Eating Seasonally: Spring
Spring has officially arrived and with it, a colorful, bountiful spread of fresh produce... Asparagus, chives, fennel, and watercress are just a handful of the produce and herbs available at your local farmers market and grocery store.
While we live in a current age where most produce is available year-round, there is something to be said about eating seasonally. For one, the produce tastes a lot better; having been harvested at the height of it's freshness. You'll also find that it costs a lot less to eat produce that is in season verses out of season. One of the best reasons though, for eating seasonally, is that you are offering your body a rich variety of flavors, textures, vitamins, and nutrients that you may not have had throughout the rest of the year.
- Collard Greens
- Green Onion
- Mustard Greens
Sorrel and Strawberry Spring Salad (serves 4)
Wash produce and pat dry. Add you chopped lettuce, arugula, sorrel, and dandelion greens to a large bowl. Add fennel, green onion, mint, watercress, and strawberries. Mix together and enjoy!
Lettuce, 2 handfuls of chopped lettuce
Arugula, 2 handfuls of chopped lettuce
Sorrel, 2 handfuls of chopped lettuce
Fennel, 1 head, diced
Green Onion, 3/4 cup, chopped
Mint, 1 handful, chopped
Watercress, 1 handful, chopped
Strawberries, 1 cup, chopped
Watercress Soup (serves 6)
Saute onions gently in butter until soft. Add stock and potatoes, bring to a boil and skim. Simmer until potatoes are soft, about 1/2 hour. Add watercress and simmer another 5 minutes, no longer.
Puree soup with a blender. Season to taste. Ladle into heated bowls and serve.
*Recipe by Sally Fallon's "Nourishing Traditions"
2 medium onion, peeled and chopped
3 TBS butter
1 1/2 QT chicken stock
4 red potatoes, diced
2 large bunches watercress leaves, chopped
Sea salt and pepper, to taste
Barley with Spring Vegetables and Greens (serves 4-6)
1 1/2 lbs of spring greens (dandelion greens, mustard greens, arugula, lettuce, and/or spinach)
2 cups of one or any combination of green peas, fava beans, sugar snaps, snow peas, and/or chopped asparagus
1 garlic clove, minced
1/3 onion, chopped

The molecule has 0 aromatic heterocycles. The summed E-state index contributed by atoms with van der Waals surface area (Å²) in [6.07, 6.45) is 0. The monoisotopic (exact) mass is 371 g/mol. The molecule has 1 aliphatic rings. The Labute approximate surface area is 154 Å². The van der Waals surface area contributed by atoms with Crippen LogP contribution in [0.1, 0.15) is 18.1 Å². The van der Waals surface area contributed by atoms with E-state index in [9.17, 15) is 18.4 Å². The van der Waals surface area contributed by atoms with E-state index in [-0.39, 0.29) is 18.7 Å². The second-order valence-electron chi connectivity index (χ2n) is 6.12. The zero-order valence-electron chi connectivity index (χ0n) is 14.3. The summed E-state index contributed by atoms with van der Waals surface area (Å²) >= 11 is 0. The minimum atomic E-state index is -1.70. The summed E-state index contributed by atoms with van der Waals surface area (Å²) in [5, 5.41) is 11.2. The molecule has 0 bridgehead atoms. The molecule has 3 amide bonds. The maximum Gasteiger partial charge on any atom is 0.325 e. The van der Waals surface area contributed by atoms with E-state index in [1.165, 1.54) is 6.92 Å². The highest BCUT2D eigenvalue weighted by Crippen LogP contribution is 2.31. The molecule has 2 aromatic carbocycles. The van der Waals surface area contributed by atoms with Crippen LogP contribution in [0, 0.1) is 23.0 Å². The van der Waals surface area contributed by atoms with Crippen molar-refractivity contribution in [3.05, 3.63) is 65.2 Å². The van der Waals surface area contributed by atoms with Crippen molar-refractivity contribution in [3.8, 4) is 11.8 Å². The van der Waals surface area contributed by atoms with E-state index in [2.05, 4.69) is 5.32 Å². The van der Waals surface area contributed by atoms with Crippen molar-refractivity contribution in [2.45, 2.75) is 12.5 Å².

1 cup of barley
1 1/2 QT of vegetable stock
3 TBSP Extra Virgin Olive Oil
1 TSP Cumin
Salt and pepper to taste
Bring stock to a gentle simmer in a 3 qt. pot. Hold at a simmer.
Heat oil in a stainless steel pot; add onions, garlic and cumin, and saute until translucent. Stir in the barley until coated with oil and toasty. Season with salt and pepper. Add stock to barley 1/2 cup at a time. Allow each cup to fully absorb into barley before adding the next. Continue stirring and adding stock until barley is al dente. When barley is al dente, take pan off heat.
Add water to a second pot and bring to a boil, add in spring greens and blanch for 1-3 minutes.* Using a large slotted spoon, transfer the greens to a colander and rinse them under cold water; set aside to drain. Next, using the same boiling water, blanch the peas or fava beans for 30 seconds; snow peas, sugar snaps, or asparagus for 2 minutes. Use a large slotted spoon to transfer the vegetables to a colander and rinse them under cold water to stop the cooking process.
Squeeze the excess water out of the blanched greens and chop them roughly. Chop the sugar snaps, snow peas, and/or asparagus into bite-size pieces; set aside. Place the blanched greens in a food processor and pulse into a rough purée. Add the garlic, salt, pepper, and 3 TBSP olive oil; process until the purée is very smooth. Scoop the purée into a bowl and set it aside.
Mix purée in with the barley. Add in the sugar snaps, snow peas, and/or asparagus.
* Baby spinach and baby arugula need less than a minute, while mature dandelion stems will need about 3 minutes to soften.
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